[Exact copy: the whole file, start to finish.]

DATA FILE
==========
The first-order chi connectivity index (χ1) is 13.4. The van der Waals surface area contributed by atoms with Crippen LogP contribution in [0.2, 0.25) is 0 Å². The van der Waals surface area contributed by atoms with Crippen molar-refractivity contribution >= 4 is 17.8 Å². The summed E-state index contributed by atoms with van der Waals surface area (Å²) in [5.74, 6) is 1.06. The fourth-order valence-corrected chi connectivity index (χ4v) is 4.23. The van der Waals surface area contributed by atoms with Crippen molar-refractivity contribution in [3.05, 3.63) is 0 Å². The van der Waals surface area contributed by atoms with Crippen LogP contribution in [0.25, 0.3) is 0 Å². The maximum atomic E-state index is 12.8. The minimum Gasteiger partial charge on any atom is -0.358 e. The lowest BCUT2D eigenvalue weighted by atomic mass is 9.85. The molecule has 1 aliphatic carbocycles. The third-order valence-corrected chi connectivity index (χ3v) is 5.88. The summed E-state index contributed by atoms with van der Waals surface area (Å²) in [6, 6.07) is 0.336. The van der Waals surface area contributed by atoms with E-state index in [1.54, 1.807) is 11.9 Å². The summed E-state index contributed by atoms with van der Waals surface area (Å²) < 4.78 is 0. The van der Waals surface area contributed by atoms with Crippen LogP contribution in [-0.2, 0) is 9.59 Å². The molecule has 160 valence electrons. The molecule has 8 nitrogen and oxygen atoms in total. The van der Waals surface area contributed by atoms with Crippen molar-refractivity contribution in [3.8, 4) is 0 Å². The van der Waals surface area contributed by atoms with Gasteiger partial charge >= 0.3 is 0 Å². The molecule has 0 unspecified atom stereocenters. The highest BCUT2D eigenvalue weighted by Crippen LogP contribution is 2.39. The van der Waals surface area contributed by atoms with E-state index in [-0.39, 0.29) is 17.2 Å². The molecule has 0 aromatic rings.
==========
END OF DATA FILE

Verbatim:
The first-order chi connectivity index (χ1) is 13.4. The van der Waals surface area contributed by atoms with Crippen LogP contribution in [0.2, 0.25) is 0 Å². The van der Waals surface area contributed by atoms with Crippen molar-refractivity contribution >= 4 is 17.8 Å². The summed E-state index contributed by atoms with van der Waals surface area (Å²) in [5.74, 6) is 1.06. The fourth-order valence-corrected chi connectivity index (χ4v) is 4.23. The van der Waals surface area contributed by atoms with Crippen molar-refractivity contribution in [3.05, 3.63) is 0 Å². The van der Waals surface area contributed by atoms with Crippen LogP contribution in [0.25, 0.3) is 0 Å². The maximum atomic E-state index is 12.8. The minimum Gasteiger partial charge on any atom is -0.358 e. The lowest BCUT2D eigenvalue weighted by atomic mass is 9.85. The molecule has 1 aliphatic carbocycles. The third-order valence-corrected chi connectivity index (χ3v) is 5.88. The summed E-state index contributed by atoms with van der Waals surface area (Å²) in [6, 6.07) is 0.336. The van der Waals surface area contributed by atoms with E-state index in [1.54, 1.807) is 11.9 Å². The summed E-state index contributed by atoms with van der Waals surface area (Å²) < 4.78 is 0. The van der Waals surface area contributed by atoms with Crippen LogP contribution in [-0.2, 0) is 9.59 Å². The molecule has 160 valence electrons. The molecule has 8 nitrogen and oxygen atoms in total. The van der Waals surface area contributed by atoms with Crippen molar-refractivity contribution in [3.8, 4) is 0 Å². The van der Waals surface area contributed by atoms with Gasteiger partial charge >= 0.3 is 0 Å². The molecule has 0 unspecified atom stereocenters. The highest BCUT2D eigenvalue weighted by Crippen LogP contribution is 2.39. The van der Waals surface area contributed by atoms with E-state index in [-0.39, 0.29) is 17.2 Å². The molecule has 0 aromatic rings.